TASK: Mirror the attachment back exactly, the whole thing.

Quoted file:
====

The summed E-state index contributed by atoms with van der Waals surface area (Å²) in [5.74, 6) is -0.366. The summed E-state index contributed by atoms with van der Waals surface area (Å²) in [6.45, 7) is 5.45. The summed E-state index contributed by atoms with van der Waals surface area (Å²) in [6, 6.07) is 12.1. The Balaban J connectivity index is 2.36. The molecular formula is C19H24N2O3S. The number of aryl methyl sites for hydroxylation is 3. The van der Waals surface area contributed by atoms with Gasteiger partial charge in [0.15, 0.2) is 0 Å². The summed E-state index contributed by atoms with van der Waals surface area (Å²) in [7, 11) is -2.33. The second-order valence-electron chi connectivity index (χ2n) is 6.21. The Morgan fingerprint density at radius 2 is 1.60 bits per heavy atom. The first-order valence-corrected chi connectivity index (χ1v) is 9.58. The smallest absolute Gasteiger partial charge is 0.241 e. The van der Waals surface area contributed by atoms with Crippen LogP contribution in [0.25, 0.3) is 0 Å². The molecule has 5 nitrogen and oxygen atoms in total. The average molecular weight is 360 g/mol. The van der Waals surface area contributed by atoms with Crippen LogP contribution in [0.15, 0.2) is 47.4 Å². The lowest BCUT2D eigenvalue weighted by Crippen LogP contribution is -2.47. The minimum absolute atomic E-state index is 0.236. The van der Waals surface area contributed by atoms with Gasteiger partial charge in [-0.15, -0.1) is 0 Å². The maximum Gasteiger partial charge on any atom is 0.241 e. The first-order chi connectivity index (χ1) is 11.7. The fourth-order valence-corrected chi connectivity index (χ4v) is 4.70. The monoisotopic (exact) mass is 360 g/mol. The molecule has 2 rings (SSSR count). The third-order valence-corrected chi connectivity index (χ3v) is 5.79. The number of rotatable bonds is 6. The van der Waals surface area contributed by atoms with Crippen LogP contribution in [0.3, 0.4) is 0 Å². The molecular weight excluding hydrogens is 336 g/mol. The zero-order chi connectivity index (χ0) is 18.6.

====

The summed E-state index contributed by atoms with van der Waals surface area (Å²) in [5.74, 6) is -0.366. The summed E-state index contributed by atoms with van der Waals surface area (Å²) in [6.45, 7) is 5.45. The summed E-state index contributed by atoms with van der Waals surface area (Å²) in [6, 6.07) is 12.1. The Balaban J connectivity index is 2.36. The molecular formula is C19H24N2O3S. The number of aryl methyl sites for hydroxylation is 3. The van der Waals surface area contributed by atoms with Gasteiger partial charge in [0.15, 0.2) is 0 Å². The summed E-state index contributed by atoms with van der Waals surface area (Å²) in [7, 11) is -2.33. The second-order valence-electron chi connectivity index (χ2n) is 6.21. The Morgan fingerprint density at radius 2 is 1.60 bits per heavy atom. The first-order valence-corrected chi connectivity index (χ1v) is 9.58. The smallest absolute Gasteiger partial charge is 0.241 e. The van der Waals surface area contributed by atoms with Crippen LogP contribution in [0.25, 0.3) is 0 Å². The molecule has 5 nitrogen and oxygen atoms in total. The average molecular weight is 360 g/mol. The van der Waals surface area contributed by atoms with Crippen LogP contribution in [0.15, 0.2) is 47.4 Å². The lowest BCUT2D eigenvalue weighted by Crippen LogP contribution is -2.47. The minimum absolute atomic E-state index is 0.236. The van der Waals surface area contributed by atoms with Gasteiger partial charge in [-0.15, -0.1) is 0 Å². The maximum Gasteiger partial charge on any atom is 0.241 e. The first-order chi connectivity index (χ1) is 11.7. The fourth-order valence-corrected chi connectivity index (χ4v) is 4.70. The monoisotopic (exact) mass is 360 g/mol. The molecule has 2 rings (SSSR count). The third-order valence-corrected chi connectivity index (χ3v) is 5.79. The number of rotatable bonds is 6. The van der Waals surface area contributed by atoms with Crippen LogP contribution in [0.3, 0.4) is 0 Å². The molecular weight excluding hydrogens is 336 g/mol. The zero-order chi connectivity index (χ0) is 18.6.